Communication connection(s) 550 refers to the hardware/software employed to connect the network interface 548 to the bus 518. While communication connection 550 is shown for illustrative clarity inside computer 512, it can also be external to computer 512. The hardware/software necessary for connection to the network interface 548 includes, for exemplary purposes only, internal and external technologies such as, modems including regular telephone grade modems, cable modems and DSL modems, ISDN adapters, and Ethernet cards.

What has been described above includes examples of the subject invention. It is, of course, not possible to describe every conceivable combination of components or methodologies for purposes of describing the subject invention, but one of ordinary skill in the art may recognize that many further combinations and permutations of the subject invention are possible. Accordingly, the subject invention is intended to embrace all such alterations, modifications and variations that fall within the spirit and scope of the appended claims. Furthermore, to the extent that the term “includes” is used in either the detailed description or the claims, such term is intended to be inclusive in a manner similar to the term “comprising” as “comprising” is interpreted when employed as a transitional word in a claim.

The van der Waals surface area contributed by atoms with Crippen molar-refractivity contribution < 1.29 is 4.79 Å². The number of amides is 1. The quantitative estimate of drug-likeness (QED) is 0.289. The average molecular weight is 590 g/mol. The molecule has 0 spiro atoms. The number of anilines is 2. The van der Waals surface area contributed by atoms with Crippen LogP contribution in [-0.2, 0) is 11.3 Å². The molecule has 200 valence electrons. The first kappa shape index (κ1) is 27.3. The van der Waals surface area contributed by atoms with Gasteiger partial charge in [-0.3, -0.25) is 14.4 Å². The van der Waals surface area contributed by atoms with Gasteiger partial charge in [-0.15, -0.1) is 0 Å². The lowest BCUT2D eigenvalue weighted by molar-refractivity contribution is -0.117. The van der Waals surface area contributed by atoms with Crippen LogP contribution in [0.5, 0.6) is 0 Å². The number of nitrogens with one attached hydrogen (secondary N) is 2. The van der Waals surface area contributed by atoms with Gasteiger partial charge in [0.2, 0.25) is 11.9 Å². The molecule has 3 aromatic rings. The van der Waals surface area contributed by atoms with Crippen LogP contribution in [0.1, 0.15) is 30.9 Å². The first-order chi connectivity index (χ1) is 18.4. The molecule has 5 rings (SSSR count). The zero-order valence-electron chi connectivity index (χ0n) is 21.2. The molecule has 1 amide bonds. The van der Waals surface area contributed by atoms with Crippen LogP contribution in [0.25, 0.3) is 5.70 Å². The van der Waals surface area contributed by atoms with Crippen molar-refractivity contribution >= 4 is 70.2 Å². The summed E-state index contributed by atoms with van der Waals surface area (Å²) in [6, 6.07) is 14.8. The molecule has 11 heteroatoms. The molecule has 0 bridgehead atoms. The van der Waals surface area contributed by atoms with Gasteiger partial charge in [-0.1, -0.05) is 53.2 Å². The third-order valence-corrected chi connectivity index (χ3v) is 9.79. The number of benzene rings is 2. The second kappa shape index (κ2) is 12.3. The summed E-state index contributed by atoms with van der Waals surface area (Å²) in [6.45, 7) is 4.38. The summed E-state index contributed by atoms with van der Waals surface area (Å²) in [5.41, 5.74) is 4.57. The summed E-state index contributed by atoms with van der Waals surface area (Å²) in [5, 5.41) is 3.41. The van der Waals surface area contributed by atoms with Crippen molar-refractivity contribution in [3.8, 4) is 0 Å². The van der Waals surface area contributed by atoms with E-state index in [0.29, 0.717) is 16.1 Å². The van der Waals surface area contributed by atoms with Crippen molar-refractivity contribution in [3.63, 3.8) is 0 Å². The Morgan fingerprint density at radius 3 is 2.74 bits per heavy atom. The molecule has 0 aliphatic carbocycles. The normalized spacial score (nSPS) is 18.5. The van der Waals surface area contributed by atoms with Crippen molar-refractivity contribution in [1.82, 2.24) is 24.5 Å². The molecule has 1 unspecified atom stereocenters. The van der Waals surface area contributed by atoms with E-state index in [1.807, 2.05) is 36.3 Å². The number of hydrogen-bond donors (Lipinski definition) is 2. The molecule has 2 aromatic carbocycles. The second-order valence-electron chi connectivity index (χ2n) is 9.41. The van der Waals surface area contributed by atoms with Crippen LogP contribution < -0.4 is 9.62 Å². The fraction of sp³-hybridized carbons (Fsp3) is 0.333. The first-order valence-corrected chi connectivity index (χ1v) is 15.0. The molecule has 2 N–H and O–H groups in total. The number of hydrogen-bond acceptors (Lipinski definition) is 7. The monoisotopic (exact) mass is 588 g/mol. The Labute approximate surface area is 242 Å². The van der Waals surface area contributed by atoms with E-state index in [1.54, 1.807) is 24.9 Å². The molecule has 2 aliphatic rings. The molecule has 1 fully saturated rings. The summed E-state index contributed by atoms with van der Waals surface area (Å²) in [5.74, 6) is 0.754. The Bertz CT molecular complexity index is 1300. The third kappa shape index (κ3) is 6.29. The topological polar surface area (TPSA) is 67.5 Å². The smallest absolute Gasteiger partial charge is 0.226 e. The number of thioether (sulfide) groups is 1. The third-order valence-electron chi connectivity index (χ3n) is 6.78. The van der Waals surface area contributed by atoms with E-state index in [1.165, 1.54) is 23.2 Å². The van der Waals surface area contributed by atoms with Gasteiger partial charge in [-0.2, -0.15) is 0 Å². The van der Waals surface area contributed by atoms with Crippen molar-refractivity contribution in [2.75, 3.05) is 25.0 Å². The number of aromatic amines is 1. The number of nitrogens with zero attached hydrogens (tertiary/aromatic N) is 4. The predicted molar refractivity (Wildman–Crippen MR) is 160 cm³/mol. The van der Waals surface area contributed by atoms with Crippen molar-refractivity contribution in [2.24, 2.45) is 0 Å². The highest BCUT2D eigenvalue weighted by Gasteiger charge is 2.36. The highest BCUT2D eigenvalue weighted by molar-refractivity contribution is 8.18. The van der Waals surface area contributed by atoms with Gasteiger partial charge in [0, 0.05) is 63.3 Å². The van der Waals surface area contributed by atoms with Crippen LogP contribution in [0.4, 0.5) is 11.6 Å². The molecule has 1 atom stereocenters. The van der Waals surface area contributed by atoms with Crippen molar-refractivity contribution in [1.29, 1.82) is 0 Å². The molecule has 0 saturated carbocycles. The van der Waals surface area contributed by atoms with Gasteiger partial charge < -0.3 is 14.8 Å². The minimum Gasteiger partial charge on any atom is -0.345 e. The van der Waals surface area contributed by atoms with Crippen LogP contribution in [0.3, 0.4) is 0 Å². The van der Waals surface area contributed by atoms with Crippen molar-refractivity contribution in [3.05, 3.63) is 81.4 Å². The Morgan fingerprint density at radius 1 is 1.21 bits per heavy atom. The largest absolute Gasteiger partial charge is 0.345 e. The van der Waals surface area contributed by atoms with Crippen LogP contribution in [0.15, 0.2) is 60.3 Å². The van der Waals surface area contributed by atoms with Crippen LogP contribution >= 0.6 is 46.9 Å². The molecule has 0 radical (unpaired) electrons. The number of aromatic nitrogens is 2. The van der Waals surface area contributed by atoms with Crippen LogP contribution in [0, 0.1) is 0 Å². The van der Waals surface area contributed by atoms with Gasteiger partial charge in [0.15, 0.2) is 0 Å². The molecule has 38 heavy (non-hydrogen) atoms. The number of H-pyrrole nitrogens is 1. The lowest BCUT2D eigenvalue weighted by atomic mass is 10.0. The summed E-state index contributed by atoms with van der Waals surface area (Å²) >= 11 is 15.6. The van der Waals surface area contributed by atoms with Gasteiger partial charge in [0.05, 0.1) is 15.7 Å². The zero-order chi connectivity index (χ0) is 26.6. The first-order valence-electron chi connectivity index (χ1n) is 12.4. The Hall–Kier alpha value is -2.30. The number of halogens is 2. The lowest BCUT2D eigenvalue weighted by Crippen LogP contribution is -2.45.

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Classifications
U.S. Classification707/756, 719/328, 707/763, 717/106
International ClassificationG06F7/00
Cooperative ClassificationG06F8/20
European ClassificationG06F8/20